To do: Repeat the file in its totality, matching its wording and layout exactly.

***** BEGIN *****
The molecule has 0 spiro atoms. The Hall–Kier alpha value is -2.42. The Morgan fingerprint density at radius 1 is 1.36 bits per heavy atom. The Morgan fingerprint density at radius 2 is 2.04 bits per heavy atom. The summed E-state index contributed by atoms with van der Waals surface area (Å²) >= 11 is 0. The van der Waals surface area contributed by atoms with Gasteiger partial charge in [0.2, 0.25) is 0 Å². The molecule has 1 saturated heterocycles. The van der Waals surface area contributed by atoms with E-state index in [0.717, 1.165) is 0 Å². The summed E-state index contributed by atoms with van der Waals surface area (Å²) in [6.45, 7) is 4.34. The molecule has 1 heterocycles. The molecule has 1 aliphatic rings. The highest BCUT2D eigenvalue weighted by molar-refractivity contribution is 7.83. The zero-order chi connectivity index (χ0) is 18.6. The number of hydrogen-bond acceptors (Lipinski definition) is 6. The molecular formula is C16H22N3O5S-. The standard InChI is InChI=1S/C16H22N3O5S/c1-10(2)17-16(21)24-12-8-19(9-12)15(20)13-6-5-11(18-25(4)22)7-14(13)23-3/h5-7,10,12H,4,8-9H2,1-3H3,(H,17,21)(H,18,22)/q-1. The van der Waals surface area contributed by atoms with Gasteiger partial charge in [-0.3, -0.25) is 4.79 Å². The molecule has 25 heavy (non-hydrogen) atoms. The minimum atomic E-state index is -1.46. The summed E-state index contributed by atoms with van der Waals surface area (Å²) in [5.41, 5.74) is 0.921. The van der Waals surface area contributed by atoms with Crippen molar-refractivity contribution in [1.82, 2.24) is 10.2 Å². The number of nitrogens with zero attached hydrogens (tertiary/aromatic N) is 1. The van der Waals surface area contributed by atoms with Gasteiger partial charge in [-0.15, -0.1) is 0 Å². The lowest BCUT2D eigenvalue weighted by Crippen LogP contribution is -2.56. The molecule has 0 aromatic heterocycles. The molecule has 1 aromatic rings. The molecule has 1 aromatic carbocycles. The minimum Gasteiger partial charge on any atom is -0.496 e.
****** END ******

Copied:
The molecule has 0 spiro atoms. The Hall–Kier alpha value is -2.42. The Morgan fingerprint density at radius 1 is 1.36 bits per heavy atom. The Morgan fingerprint density at radius 2 is 2.04 bits per heavy atom. The summed E-state index contributed by atoms with van der Waals surface area (Å²) >= 11 is 0. The van der Waals surface area contributed by atoms with Gasteiger partial charge in [0.2, 0.25) is 0 Å². The molecule has 1 saturated heterocycles. The van der Waals surface area contributed by atoms with E-state index in [0.717, 1.165) is 0 Å². The summed E-state index contributed by atoms with van der Waals surface area (Å²) in [6.45, 7) is 4.34. The molecule has 1 heterocycles. The molecule has 1 aliphatic rings. The highest BCUT2D eigenvalue weighted by molar-refractivity contribution is 7.83. The zero-order chi connectivity index (χ0) is 18.6. The number of hydrogen-bond acceptors (Lipinski definition) is 6. The molecular formula is C16H22N3O5S-. The standard InChI is InChI=1S/C16H22N3O5S/c1-10(2)17-16(21)24-12-8-19(9-12)15(20)13-6-5-11(18-25(4)22)7-14(13)23-3/h5-7,10,12H,4,8-9H2,1-3H3,(H,17,21)(H,18,22)/q-1. The van der Waals surface area contributed by atoms with Gasteiger partial charge in [-0.3, -0.25) is 4.79 Å². The molecule has 25 heavy (non-hydrogen) atoms. The minimum atomic E-state index is -1.46. The summed E-state index contributed by atoms with van der Waals surface area (Å²) in [5.41, 5.74) is 0.921. The van der Waals surface area contributed by atoms with Crippen molar-refractivity contribution in [1.82, 2.24) is 10.2 Å². The number of nitrogens with zero attached hydrogens (tertiary/aromatic N) is 1. The van der Waals surface area contributed by atoms with Gasteiger partial charge in [-0.15, -0.1) is 0 Å². The lowest BCUT2D eigenvalue weighted by Crippen LogP contribution is -2.56. The molecule has 0 aromatic heterocycles. The molecule has 1 aromatic rings. The molecule has 1 aromatic carbocycles. The minimum Gasteiger partial charge on any atom is -0.496 e.